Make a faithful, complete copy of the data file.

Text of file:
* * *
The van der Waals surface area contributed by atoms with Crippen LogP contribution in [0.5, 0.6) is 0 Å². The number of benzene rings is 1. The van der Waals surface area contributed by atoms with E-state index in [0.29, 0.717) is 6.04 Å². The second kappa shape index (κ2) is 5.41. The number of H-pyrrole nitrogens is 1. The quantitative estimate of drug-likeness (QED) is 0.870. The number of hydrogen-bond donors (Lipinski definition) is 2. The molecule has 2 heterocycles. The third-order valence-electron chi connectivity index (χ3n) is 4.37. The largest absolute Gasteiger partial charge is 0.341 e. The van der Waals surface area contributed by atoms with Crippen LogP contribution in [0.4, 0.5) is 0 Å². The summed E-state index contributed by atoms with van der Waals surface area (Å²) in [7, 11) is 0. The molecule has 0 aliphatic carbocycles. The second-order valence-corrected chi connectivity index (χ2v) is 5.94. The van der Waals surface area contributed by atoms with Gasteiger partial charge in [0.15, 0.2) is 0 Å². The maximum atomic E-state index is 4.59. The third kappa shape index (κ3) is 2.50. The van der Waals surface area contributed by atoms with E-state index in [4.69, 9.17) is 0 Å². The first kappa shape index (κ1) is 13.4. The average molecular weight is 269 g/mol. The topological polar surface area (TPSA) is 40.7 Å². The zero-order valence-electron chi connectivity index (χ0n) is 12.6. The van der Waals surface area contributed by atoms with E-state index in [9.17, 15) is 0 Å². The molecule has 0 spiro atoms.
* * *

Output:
The van der Waals surface area contributed by atoms with Crippen LogP contribution in [0.5, 0.6) is 0 Å². The number of benzene rings is 1. The van der Waals surface area contributed by atoms with E-state index in [0.29, 0.717) is 6.04 Å². The second kappa shape index (κ2) is 5.41. The number of H-pyrrole nitrogens is 1. The quantitative estimate of drug-likeness (QED) is 0.870. The number of hydrogen-bond donors (Lipinski definition) is 2. The molecule has 2 heterocycles. The third-order valence-electron chi connectivity index (χ3n) is 4.37. The largest absolute Gasteiger partial charge is 0.341 e. The van der Waals surface area contributed by atoms with Crippen LogP contribution in [0.4, 0.5) is 0 Å². The summed E-state index contributed by atoms with van der Waals surface area (Å²) in [7, 11) is 0. The molecule has 0 aliphatic carbocycles. The second-order valence-corrected chi connectivity index (χ2v) is 5.94. The van der Waals surface area contributed by atoms with Gasteiger partial charge in [0.15, 0.2) is 0 Å². The maximum atomic E-state index is 4.59. The third kappa shape index (κ3) is 2.50. The van der Waals surface area contributed by atoms with E-state index in [4.69, 9.17) is 0 Å². The first kappa shape index (κ1) is 13.4. The average molecular weight is 269 g/mol. The topological polar surface area (TPSA) is 40.7 Å². The zero-order valence-electron chi connectivity index (χ0n) is 12.6. The van der Waals surface area contributed by atoms with E-state index in [9.17, 15) is 0 Å². The molecule has 0 spiro atoms.